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Ottawa gives in to Kinder Morgan’s blackmail: Trudeau government ready to indemnify Kinder Morgan for Trans Mountain project – A bad investment for taxpayers and the climate

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Trudeau government ready to indemnify Kinder Morgan for Trans Mountain project – A bad investment for taxpayers and the climate

Montreal, Wednesday, May 16, 2018
– Équiterre condemns today’s announcement by Federal Finance Minister Bill Morneau to indemnify Texas oil giant Kinder Morgan in case of financial losses, should its Trans Mountain pipeline expansion project fail.

“The federal government has decided to put the financial risk of the Trans Mountain project squarely on the shoulders of Canadians,” lamented Steven Guilbeault, Senior Director of Équiterre, an environmental organization who recently launched a petition against any financial involvement by Ottawa in the project.

Money can’t buy everything

In terms of pollution, the increase in tar sands production that the Trans Mountain pipeline expansion project would allow is equivalent to adding three million cars on our roads. The additional carbon pollution would seriously compromise Canada’s ability to meet its Paris Climate commitments. “Despite this support from Ottawa,” added Mr. Guilbeault, “the project is still facing major opposition from many First Nations communities, the government of British Columbia, citizens in the Vancouver area, and it’s also the subject of many legal proceedings.”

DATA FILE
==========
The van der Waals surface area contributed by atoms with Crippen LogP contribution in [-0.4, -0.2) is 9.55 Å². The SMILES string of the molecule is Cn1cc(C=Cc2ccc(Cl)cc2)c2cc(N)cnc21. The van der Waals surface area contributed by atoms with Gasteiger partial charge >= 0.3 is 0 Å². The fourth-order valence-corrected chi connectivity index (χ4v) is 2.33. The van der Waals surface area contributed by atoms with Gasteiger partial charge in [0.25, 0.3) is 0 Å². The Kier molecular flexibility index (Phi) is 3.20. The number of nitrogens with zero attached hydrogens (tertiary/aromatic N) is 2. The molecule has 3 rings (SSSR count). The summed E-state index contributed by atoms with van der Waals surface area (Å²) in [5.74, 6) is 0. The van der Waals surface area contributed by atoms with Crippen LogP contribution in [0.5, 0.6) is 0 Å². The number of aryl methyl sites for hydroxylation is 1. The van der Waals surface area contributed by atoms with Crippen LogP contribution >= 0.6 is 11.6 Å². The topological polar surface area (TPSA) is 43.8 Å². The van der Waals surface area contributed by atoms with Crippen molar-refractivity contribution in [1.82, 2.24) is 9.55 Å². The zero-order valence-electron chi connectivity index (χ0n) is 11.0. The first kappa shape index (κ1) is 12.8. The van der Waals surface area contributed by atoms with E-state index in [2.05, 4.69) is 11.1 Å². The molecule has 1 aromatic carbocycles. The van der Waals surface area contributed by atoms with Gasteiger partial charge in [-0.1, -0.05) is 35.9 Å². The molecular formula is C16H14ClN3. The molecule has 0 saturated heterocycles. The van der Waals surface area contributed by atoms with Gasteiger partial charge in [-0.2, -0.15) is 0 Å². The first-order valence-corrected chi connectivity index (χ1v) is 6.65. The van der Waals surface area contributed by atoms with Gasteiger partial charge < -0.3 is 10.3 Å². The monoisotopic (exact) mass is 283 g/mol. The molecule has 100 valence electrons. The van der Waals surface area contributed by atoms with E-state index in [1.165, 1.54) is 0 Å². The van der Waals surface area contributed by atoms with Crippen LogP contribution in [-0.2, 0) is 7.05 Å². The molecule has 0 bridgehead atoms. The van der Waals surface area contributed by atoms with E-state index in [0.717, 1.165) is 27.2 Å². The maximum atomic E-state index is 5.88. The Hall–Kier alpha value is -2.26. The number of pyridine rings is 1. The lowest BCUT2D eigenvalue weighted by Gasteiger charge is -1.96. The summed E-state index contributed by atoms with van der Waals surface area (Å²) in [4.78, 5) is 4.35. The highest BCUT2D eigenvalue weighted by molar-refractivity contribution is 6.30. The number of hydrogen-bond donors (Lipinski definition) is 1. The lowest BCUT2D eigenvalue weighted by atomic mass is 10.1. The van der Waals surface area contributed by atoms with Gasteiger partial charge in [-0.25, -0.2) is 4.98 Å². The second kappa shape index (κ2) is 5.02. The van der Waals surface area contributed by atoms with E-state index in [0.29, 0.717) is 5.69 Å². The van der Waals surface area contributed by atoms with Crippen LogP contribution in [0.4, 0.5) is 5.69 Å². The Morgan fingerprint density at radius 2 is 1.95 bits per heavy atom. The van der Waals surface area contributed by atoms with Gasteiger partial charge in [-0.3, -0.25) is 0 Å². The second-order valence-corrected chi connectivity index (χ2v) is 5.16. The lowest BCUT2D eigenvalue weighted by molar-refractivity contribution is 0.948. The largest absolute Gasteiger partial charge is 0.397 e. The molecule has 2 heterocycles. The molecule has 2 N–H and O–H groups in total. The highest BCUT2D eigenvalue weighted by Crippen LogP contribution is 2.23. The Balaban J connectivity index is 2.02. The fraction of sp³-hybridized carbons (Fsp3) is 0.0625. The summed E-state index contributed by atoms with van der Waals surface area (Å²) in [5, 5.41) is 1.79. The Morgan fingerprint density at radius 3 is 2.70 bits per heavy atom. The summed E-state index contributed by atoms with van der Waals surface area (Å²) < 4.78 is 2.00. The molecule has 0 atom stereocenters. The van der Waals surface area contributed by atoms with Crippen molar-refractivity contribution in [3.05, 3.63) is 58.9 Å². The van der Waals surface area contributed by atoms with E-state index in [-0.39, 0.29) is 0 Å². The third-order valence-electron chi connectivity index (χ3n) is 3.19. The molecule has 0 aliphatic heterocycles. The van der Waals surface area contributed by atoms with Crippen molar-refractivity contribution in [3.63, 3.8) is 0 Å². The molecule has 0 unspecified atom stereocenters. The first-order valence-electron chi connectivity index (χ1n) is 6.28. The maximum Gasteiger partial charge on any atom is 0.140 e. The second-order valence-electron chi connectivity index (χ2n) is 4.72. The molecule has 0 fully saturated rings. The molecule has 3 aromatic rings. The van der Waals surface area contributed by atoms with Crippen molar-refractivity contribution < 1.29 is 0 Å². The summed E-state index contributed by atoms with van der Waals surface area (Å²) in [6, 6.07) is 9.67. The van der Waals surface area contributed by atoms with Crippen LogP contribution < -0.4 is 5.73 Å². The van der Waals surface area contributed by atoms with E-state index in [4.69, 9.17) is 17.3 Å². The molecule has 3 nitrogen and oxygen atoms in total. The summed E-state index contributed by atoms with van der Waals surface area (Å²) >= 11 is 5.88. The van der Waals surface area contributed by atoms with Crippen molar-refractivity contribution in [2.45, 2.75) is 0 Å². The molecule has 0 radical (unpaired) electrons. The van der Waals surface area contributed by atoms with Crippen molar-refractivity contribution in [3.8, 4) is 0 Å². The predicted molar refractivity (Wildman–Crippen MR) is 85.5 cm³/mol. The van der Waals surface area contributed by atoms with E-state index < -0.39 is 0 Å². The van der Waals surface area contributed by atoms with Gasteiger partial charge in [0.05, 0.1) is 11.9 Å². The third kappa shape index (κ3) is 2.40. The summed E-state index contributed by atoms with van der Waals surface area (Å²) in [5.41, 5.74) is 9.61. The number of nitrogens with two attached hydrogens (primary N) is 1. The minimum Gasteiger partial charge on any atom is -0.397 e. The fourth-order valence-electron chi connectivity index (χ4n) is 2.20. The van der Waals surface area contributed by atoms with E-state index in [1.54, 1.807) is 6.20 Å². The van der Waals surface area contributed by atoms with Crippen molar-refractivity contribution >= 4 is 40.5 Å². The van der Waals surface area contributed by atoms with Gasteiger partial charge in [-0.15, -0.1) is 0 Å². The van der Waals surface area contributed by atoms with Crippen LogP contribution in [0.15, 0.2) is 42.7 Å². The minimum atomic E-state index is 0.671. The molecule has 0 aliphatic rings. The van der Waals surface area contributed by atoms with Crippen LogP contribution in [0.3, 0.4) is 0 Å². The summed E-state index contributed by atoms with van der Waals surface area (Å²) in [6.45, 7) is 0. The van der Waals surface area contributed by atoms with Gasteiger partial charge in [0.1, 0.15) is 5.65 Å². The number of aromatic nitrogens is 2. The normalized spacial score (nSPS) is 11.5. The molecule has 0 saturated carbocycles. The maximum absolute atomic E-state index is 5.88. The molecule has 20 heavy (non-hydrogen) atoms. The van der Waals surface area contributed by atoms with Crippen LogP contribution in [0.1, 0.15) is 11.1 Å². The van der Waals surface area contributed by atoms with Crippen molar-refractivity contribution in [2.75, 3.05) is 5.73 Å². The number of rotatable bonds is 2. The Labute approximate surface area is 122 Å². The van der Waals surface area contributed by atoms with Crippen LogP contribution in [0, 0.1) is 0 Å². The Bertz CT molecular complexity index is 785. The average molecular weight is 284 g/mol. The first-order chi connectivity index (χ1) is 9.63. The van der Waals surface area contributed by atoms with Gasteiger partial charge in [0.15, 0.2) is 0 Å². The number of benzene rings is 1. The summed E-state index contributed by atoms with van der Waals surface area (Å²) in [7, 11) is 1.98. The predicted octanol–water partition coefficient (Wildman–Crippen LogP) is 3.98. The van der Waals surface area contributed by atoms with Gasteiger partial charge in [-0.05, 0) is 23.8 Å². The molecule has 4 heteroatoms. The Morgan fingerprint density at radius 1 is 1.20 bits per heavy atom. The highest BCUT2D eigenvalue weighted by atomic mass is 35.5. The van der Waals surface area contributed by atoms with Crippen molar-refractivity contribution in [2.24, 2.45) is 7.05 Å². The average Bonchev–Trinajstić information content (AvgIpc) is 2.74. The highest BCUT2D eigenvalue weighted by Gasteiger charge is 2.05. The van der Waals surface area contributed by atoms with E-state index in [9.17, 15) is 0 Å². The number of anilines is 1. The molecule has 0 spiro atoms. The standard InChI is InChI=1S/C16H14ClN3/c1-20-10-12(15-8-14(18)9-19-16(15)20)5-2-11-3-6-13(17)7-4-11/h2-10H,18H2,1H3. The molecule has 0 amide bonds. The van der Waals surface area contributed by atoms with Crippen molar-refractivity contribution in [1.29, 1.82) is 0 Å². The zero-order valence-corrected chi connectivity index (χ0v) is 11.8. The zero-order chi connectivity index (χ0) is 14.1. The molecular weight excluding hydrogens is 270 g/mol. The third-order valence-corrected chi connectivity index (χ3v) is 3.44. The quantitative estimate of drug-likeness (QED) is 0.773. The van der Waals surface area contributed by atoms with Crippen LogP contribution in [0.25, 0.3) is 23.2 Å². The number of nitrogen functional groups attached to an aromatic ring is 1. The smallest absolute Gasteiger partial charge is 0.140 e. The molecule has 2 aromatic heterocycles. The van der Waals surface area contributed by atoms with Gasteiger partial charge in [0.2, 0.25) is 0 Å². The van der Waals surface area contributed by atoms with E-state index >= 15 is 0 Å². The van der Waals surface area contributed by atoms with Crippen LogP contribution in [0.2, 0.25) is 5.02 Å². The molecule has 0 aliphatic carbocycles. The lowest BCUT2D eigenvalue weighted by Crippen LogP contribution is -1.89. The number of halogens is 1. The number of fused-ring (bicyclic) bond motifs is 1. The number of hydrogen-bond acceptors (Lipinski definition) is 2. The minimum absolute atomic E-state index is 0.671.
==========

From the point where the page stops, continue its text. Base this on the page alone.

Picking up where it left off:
Today’s federal government announcement of financial support is in response to a letter sent by Kinder Morgan to Prime Minister Trudeau on April 8, announcing that the company would temporarily suspend all non-essential construction work - an ultimatum designed to get the government to resolve the financial uncertainty caused by the political turmoil around the project.

“It’s obvious to us that the Government of Canada has given in to this Texan company’s blackmail,” stated Sidney Ribaux, Executive Director of Équiterre. “In our opinion, it’s an empty gesture, a desperate attempt to revive a project that is destined to fail because of legal obstacles and general opposition to it.” A recent Nanos poll shows that the majority of Canadians are opposed to the use of public money to finance the Trans Mountain pipeline.

Minister Morneau has not disclosed the amount of the compensation offered to Kinder Morgan, but stated that negotiations are ongoing in order to respect the May 31 deadline to resume construction.

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Camille Gagné-Raynauld
Media Relations, Équiterre
514 605-2000 |